Hungry for History
At the local culinary society CHoW, members indulge a taste for the past
Today, there are no whatzits. So the meeting moves on to the speaker: David Strauss, professor emeritus of history at Kalamazoo College in Michigan, who is giving a lecture intriguingly titled, “Beating the Nazis with Truffles and Tripe.”
Despite its title, the talk isn’t about brave American commandos flogging Germans with fungi and offal. Instead, Strauss discusses the rise of Gourmet magazine. From its debut in January 1941—a holiday issue starring a boar’s head on a bed of holly sprigs with an apple stuffed in its mouth—the magazine championed the philosophy that Americans should explore and celebrate their diverse food culture.
Strauss explains that this patriotism was evident throughout Gourmet’s pages. During World War II, a July 4 edition featured a birthday cake, a small flag and an ad for war bonds on the cover, with editors promoting the burgeoning stateside wine industry inside.
“There was this prevailing sense at the magazine that they couldn’t let the Germans get us down. We had to carry on,” Strauss says.
Afterward, members ask Strauss about his recent book, Setting the Table for Julia Child: Gourmet Dining in America, 1934-1961 (The Johns Hopkins University Press, 2011); the demise of Gourmet; and his views on contemporary continental cuisine.
“They were very animated, with lots of great questions,” he says later.
Strauss is still glowing from his dinner the night before at José Andrés’ America Eats Tavern in Washington, D.C.’s Penn Quarter. The restaurant’s wide-ranging menu, which highlights dishes from throughout American history, was inspired by a food history exhibit that ran at the National Archives until early this year called “What’s Cooking, Uncle Sam?” The menu’s diversity speaks to one of the issues that CHoW frequently addresses: America’s ever-evolving culinary identity.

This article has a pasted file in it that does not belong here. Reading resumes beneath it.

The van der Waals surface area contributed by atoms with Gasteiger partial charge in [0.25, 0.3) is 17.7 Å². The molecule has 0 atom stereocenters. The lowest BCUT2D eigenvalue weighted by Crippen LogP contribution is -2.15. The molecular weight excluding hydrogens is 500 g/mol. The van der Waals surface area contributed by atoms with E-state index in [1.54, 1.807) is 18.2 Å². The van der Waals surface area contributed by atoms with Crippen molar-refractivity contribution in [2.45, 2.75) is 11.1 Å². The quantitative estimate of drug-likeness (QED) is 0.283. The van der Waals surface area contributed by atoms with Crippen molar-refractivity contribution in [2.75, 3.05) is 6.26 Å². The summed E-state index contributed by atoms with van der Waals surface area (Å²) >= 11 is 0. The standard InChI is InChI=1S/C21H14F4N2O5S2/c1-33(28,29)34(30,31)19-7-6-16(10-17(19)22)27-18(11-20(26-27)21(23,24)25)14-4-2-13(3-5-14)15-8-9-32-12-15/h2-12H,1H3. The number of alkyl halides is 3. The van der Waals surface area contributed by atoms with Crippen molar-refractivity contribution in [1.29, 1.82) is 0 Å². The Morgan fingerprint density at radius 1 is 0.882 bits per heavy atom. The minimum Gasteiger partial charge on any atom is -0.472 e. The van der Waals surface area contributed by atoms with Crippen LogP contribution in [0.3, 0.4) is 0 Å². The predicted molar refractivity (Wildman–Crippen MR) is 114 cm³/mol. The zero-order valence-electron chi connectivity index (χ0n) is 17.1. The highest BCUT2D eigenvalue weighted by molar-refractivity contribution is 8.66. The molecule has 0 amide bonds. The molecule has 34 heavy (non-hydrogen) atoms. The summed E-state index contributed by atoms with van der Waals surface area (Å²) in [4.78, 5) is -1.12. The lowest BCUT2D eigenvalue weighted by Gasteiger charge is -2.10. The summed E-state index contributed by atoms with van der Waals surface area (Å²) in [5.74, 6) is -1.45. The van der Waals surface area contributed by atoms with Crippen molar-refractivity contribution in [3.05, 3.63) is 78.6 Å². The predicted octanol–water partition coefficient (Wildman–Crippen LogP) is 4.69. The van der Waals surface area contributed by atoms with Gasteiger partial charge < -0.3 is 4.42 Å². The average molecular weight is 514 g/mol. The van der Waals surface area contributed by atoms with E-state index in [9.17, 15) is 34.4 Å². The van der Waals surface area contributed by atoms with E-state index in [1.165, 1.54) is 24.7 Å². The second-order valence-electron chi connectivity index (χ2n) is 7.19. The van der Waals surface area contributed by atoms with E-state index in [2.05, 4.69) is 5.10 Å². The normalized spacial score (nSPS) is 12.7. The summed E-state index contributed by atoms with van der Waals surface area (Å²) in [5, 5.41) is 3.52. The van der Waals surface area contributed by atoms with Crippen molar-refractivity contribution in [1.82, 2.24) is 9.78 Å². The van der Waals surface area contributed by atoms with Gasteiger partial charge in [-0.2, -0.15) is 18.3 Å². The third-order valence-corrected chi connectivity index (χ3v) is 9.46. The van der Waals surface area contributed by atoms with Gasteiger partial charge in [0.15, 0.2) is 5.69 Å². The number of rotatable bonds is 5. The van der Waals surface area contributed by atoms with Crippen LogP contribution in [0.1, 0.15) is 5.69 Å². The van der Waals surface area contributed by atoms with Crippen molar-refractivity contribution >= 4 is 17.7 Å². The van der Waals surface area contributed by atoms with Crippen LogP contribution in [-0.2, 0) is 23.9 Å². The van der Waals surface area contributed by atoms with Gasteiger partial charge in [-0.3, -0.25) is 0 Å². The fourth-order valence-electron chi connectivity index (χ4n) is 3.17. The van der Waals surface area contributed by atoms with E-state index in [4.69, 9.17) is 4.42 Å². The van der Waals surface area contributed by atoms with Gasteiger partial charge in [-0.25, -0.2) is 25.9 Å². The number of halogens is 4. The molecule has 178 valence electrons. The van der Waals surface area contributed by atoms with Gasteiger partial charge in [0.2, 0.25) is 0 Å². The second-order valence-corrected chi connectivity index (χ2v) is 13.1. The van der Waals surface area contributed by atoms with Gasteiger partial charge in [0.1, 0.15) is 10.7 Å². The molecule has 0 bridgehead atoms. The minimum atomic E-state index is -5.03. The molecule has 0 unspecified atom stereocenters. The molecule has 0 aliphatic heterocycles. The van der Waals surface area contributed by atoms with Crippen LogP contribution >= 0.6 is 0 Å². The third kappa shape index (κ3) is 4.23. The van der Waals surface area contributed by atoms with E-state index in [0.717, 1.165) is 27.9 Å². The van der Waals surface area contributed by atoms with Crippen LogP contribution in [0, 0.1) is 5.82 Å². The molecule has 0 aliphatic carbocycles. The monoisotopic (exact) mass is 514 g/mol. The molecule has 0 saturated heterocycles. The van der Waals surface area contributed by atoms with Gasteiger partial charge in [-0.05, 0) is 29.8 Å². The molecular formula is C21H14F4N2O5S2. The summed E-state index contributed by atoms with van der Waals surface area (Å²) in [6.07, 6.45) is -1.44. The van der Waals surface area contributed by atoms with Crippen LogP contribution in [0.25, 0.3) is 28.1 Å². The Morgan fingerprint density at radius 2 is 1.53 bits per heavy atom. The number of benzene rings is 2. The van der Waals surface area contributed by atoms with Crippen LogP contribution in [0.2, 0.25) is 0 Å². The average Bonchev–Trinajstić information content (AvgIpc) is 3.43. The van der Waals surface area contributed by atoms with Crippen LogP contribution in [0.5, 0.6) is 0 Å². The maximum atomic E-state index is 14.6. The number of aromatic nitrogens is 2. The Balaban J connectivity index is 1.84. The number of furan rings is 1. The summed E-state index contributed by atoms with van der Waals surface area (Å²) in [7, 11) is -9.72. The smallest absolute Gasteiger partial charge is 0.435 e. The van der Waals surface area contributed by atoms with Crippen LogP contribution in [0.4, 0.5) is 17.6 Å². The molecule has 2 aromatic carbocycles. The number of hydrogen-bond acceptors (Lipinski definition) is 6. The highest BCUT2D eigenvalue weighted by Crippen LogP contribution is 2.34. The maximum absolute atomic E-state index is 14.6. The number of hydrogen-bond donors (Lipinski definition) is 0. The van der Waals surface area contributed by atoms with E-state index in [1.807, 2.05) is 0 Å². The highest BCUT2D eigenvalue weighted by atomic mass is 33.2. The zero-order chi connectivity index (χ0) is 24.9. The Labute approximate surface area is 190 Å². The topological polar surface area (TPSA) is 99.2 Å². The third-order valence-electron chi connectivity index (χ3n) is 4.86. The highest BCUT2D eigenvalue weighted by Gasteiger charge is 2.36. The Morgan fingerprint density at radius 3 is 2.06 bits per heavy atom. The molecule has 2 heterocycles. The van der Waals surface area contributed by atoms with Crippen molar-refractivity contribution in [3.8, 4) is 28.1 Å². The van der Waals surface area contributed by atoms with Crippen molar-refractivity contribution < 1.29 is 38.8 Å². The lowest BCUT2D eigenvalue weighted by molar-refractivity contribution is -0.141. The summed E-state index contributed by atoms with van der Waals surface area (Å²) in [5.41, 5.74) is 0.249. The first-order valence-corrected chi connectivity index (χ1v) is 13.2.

“In our house in the late 1940s, we knew what a good meal was: steak, potatoes and apple pie,” Strauss says. “Now there’s a fracturing, with no unified understanding or agreement.”
It’s a topic the club’s foodie-storians are more than happy to explore. “I love CHoW because it’s so varied,” Hayes says. “It’s not stuck on one period of history, one ethnicity or one place—it’s very open-ended.”
Since its inception, the group has hosted an impressive array of speakers. Culinary historian Andrew Smith (Hamburger: A Global History, Reaktion Books, 2008) has appeared several times, and other speakers have included Andrew Coe (Chop Suey: A Cultural History of Chinese Food in the United States, Oxford University Press, 2009) and local cookbook author Joan Nathan (Quiches, Kugels, and Couscous: My Search for Jewish Cooking in France, Knopf, 2010).
Whatever the topic, “it’s never boring,” Hayes says.
The club hosts annual themed dinners celebrating culinary traditions from across the ages and around the globe. They’ve featured dishes from the trade routes of the Silk Road, recipes from wartime and the Depression and food from the Chesapeake Bay region.
These feasts—like CHoW itself—remind club members of how food can unite people.
“We all come together around the table,” Kousoulas says. “We get there in different ways, but it’s the same thing once we get there.”
As the December meeting breaks up, members collect their crumb-dusted platters and plates from the counter. The room slowly clears, until only the lingering scent of the gingerbread remains.
Nevin Martell frequently writes about food and culture. He lives in Washington, D.C.